Piers-- Good point- plastic bags and bottles are the bane of Southeast Asia-- Like sarongs and coconut trees-- the smell of burning plastic is quintessentially SE Asian. As for diesel generators, I suppose what you mention about sabatoge could be true, but most of my informants told me that would likely be unnecessary as neglect and poor understanding of solar systems were entirely adequate for ensuring that solar systems fail quickly after installation. As you might gather from the article (although I don't go into too much detail) that's the fault of finicky solar systems and ignorance on the part of villagers. Also, its the charity aspect- what's given seems to not be valued, which is why Proximity Designs etc., only sell the products.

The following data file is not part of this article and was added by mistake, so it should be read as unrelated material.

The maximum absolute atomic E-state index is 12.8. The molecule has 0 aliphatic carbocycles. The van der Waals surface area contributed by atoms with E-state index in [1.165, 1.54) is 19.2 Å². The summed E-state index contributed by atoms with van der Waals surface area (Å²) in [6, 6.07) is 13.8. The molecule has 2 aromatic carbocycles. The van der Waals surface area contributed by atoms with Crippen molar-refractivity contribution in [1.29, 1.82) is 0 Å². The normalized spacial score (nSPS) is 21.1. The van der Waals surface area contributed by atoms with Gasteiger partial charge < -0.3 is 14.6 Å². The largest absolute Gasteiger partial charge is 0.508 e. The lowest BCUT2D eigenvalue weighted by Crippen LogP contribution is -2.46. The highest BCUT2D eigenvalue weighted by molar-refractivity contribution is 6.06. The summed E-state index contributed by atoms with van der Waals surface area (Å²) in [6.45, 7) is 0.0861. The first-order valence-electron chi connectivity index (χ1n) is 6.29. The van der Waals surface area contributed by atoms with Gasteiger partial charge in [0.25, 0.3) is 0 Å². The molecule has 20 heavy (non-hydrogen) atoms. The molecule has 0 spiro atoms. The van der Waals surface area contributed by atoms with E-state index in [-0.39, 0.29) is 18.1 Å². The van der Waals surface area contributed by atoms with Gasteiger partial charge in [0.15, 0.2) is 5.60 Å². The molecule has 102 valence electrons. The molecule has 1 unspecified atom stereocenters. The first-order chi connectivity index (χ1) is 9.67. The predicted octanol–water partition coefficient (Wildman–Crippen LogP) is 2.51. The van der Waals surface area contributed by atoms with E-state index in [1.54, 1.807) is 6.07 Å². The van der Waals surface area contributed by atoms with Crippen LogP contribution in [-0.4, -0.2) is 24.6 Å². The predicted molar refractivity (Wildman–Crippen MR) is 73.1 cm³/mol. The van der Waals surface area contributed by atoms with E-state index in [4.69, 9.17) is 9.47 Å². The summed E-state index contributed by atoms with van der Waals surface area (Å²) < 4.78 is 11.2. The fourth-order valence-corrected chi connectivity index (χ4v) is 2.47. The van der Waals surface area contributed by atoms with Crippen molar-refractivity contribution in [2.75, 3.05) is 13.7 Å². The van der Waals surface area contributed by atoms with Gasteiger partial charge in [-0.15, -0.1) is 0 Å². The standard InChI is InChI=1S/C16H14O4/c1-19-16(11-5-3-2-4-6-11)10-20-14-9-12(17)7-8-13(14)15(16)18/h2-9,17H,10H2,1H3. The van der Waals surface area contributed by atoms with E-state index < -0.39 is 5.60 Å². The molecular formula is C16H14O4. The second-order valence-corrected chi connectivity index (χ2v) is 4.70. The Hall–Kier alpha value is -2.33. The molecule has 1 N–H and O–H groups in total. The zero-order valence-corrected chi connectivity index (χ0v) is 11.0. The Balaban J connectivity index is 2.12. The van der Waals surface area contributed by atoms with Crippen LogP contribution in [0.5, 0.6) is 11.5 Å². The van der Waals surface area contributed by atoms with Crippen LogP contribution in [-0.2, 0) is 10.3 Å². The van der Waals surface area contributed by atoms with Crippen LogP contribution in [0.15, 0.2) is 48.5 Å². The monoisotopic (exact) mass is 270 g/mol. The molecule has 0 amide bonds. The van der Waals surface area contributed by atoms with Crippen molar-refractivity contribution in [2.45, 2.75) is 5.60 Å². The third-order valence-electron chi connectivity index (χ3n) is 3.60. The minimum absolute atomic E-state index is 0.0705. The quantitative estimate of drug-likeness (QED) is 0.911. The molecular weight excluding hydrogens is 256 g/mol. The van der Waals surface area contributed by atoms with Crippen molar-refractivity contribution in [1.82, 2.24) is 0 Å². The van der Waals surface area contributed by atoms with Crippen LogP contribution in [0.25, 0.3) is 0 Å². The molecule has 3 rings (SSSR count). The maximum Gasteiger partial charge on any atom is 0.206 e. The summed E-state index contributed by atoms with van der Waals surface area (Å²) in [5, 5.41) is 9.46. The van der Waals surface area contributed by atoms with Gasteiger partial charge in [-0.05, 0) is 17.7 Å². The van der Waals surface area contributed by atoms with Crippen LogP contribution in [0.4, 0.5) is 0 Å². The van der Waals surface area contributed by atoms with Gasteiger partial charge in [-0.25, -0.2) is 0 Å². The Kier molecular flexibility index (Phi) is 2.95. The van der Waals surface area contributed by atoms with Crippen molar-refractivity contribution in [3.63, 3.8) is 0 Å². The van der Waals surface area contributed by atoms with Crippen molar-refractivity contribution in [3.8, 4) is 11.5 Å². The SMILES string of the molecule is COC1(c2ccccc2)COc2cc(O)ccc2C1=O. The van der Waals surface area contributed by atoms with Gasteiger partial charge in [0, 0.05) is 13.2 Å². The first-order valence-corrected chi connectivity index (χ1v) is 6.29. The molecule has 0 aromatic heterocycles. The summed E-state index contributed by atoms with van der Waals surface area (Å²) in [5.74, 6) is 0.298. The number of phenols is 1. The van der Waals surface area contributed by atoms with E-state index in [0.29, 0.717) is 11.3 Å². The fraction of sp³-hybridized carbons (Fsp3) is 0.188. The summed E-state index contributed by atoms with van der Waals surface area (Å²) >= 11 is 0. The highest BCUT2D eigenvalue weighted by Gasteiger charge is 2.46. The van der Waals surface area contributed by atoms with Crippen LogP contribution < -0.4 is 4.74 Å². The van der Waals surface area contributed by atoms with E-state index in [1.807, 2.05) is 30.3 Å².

Victor-- the problems large scale solar farms would encounter are the same problems that any power plant would encounter in Myanmar-- old and inadequate transmission system. He seems to feel that solar is a luxury good inadequate to the task of providing baseload power to Myanmar- and that as the cost of building the plant compared to the very low price for power-- and you get what Mr. U Htun Naing Aung sees as a recipe for failure. In fact, he feels that the announcement was simply a publicity stunt and is highly skeptical that the plant will ever be built. Stay tuned-- I'll be watching this.